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Building a Home Based Internet Businesses

Updated on February 24, 2010 E-Commerce Store

How to Build an Internet E-Commerce Business

After nine years of building multiple legitimate internet businesses, I'd like to share with the Hub Pages community some insights about how to do it.  This hub page deals mostly with internet businesses in which a physical product is sold, but there are obviously many other possibilities for making a career out of online ventures.  Hopefully at least some of this information is useful to you whether you're selling a physical product or not.

Think about an online store as a sales tool to turn over a manufacturer's inventory and make money in the process.  You can take out a lot of the risk involved in making and distributing products by selling other people's products that you don't stock.  Using this strategy, you're not buying thousands of dollars of inventory in hopes that you can sell it.  Instead, you're selling the inventory before you buy it.

Once you've figured out how to get tons of traffic to your site, you may decide to stock products for one reason or another - maybe you want to keep the most popular items available, or you get discounts from suppliers for buying larger quantities.  But at the beginning, it is often most practical to set yourself up as essentially an advertiser of products who provides customer support and order fulfillment for your customers.  Your business becomes a sales office, per se.

These are the to-do items that you need to think about when building an online e-commerce store.  They are not listed in chronological order, necessarily.  In fact, you will work on many of them simultaneously, with the perspective that many of the tasks are processes.

1) Find something to sell: Most manufacturers want to turn over their inventory.  The value add that you'll provide to them exists in your ability (which you're going to develop) to rank highly in the search engines for keyword terms related to their products, and help them make a profit while you do the same.

2) Set up a web site: If you don't have a technical background, it's not a deal killer.  You do need to have an open mind to learning and experimenting, likely even becoming a more technical person than you've been in the past.  You can host your site on a web server for as low as $8.00 per month and use a free shopping cart system like Zen Cart, Magento, or OsCommerce.  It may be simpler for you to set up your online store using something like Yahoo Stores.  Whichever route you choose to go, you need to set up an online store that can accept credit cards and other payment methods.  It should look professional, and it should be search engine friendly.

3) Get a merchant account:  You'll need to have a way to process credit cards.  You can set up a merchant account with PayPal, or you can use one of the hundreds of others out there.  Costco has a business partnership with Elavon and gives very good rates on credit card processing.  I've heard good things about PayPal's merchant account too.  Although their discount rate (the percentage you are charged by them to process credit cards) starts out high, as you do more volume, the fees per transaction decrease significantly.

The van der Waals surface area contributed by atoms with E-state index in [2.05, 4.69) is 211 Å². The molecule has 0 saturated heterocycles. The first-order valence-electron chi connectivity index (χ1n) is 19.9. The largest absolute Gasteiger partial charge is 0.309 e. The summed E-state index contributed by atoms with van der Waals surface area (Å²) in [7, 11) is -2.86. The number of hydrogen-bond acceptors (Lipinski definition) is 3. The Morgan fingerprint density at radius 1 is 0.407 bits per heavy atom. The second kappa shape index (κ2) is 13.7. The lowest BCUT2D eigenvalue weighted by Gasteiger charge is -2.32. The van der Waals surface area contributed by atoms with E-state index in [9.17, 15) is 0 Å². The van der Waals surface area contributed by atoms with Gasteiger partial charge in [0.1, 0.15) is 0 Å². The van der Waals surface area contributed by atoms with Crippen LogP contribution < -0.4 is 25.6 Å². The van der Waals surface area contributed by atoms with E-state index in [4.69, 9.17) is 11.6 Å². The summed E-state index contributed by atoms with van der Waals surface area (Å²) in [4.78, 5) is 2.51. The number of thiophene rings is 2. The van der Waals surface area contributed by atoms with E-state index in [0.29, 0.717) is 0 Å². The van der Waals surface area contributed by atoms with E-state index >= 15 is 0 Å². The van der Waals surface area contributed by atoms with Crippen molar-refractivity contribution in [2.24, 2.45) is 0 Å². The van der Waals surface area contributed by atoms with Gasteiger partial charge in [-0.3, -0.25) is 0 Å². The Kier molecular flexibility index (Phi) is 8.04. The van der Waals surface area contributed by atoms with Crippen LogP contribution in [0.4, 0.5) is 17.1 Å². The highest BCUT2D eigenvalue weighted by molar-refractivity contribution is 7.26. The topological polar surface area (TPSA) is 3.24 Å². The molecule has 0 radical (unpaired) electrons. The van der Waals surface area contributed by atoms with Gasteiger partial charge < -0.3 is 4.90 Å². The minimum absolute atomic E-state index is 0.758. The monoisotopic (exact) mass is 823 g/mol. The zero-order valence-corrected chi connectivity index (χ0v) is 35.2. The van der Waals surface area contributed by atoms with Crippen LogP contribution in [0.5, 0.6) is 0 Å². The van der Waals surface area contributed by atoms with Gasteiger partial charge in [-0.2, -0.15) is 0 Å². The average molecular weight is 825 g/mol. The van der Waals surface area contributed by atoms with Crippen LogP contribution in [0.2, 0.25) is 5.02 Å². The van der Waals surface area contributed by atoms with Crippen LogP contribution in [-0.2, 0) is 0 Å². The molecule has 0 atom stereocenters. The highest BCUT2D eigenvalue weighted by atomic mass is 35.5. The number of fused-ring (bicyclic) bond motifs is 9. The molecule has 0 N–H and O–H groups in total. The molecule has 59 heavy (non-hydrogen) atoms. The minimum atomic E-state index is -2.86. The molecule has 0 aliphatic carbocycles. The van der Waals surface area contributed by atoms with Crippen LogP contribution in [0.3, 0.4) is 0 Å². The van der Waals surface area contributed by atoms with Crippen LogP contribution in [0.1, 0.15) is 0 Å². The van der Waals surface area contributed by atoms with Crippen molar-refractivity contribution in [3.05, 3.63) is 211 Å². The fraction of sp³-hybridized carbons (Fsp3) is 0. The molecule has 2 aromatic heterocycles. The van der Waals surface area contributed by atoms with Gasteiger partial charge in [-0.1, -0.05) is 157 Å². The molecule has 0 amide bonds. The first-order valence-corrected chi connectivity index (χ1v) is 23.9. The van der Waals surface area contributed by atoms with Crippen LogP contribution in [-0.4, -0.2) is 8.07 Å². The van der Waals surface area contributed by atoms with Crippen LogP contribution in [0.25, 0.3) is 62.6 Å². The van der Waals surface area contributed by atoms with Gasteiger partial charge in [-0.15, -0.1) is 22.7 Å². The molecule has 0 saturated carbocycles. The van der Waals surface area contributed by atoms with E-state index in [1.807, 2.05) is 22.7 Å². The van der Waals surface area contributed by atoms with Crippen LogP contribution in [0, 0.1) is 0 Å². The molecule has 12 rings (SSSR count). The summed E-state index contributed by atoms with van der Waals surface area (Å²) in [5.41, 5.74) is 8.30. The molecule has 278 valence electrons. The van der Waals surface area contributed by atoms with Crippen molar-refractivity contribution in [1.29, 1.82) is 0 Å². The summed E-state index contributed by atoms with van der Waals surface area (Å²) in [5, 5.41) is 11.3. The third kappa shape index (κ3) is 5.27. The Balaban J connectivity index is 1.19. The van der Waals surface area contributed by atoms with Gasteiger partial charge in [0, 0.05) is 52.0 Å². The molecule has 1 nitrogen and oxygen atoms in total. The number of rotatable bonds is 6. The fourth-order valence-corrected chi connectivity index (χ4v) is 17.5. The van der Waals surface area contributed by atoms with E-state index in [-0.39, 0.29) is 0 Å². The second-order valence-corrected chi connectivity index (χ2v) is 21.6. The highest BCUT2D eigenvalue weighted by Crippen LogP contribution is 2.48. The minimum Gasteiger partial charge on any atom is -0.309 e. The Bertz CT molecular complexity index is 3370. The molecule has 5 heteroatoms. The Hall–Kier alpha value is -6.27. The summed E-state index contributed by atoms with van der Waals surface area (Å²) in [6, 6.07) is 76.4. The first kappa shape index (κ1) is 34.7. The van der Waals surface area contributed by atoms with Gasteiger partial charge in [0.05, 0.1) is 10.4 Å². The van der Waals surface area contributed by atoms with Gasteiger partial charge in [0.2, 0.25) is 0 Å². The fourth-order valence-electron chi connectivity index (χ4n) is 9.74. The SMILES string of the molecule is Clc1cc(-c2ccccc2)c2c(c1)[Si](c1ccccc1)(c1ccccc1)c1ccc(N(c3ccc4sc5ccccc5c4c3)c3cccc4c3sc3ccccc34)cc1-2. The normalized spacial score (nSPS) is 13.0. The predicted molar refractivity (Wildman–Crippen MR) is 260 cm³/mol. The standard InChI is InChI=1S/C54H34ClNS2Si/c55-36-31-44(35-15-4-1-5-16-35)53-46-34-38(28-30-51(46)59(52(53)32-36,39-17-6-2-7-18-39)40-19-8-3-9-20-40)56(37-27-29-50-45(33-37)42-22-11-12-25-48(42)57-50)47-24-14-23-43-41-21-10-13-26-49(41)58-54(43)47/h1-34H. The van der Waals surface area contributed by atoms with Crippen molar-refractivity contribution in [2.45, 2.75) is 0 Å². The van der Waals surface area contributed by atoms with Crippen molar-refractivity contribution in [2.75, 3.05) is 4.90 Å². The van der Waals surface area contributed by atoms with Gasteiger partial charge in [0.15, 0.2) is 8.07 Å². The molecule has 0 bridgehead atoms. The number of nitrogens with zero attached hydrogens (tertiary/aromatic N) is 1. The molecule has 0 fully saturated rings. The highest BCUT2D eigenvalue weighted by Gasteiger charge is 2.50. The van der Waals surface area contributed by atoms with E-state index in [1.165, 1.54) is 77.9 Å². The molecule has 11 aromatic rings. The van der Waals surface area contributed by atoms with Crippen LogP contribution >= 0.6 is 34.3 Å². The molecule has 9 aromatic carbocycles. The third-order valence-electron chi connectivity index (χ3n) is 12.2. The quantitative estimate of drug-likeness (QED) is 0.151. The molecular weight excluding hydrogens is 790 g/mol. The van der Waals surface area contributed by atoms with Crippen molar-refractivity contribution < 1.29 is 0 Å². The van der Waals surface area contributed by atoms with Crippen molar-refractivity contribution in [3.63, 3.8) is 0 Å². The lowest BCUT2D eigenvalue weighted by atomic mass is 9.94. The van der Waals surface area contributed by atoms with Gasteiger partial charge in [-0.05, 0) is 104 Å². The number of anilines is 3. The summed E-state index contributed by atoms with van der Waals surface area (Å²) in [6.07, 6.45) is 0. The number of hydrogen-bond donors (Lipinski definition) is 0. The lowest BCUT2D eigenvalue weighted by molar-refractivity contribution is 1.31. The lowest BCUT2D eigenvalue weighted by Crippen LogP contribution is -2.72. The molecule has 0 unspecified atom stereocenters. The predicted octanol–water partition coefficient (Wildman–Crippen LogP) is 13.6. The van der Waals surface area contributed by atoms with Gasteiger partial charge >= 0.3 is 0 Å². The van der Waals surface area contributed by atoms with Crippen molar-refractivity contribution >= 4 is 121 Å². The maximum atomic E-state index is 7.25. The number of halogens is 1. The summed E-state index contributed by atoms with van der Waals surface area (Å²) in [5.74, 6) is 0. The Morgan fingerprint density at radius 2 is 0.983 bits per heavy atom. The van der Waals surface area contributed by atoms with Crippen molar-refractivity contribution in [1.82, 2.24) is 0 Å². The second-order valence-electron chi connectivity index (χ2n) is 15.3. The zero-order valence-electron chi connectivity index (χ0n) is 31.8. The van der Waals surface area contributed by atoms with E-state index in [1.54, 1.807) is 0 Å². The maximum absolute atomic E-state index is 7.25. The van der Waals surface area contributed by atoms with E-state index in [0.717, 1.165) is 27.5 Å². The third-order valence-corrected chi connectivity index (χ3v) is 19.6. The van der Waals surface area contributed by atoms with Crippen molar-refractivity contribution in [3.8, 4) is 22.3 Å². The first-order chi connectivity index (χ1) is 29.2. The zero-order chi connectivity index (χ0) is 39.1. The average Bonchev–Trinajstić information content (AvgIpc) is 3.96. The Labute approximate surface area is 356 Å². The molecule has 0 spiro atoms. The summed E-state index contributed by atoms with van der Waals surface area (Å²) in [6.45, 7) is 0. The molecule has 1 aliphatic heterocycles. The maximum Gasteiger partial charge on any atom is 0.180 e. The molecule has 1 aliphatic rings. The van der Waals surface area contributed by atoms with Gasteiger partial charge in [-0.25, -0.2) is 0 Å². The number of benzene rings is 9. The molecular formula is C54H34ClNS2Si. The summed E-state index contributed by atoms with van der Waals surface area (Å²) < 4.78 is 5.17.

3) Market your web site:  This part of the equation is often the hardest for many people I've worked with.  You can advertise your business using Pay-Per-Click programs such as Google's Adwords.  I've made my living doing search engine optimization (SEO), which involves getting links to your web site from related web sites using keyword terms that you want to rank highly for.  For instance, if you are selling safety harnesses, getting a link from the OSHA web site to yours using the link text "safety harnesses" would go a long way in moving your safety harnesses page up to the top of the search rankings.  An important thing to remember is that unless you have unlimited time and/or money, improvements to your web site's position will be incremental.  If you follow the steps outlined by many of the online SEO blogs and news groups (I subscribe to Web Pro News and many others), you will see consistent improvement in the amount of traffic that comes to your web site, which leads to increased sales.

Those are the major steps involved in becoming an independent internet business owner.  My wife and I were able to build a sporting goods business from scratch and within five years we'd made more than $1 Million when we sold it.  I'll admit that it was a lot of hard work, but there's no reason you can't do the same thing if you're willing to learn and put forth the effort.

Good luck.


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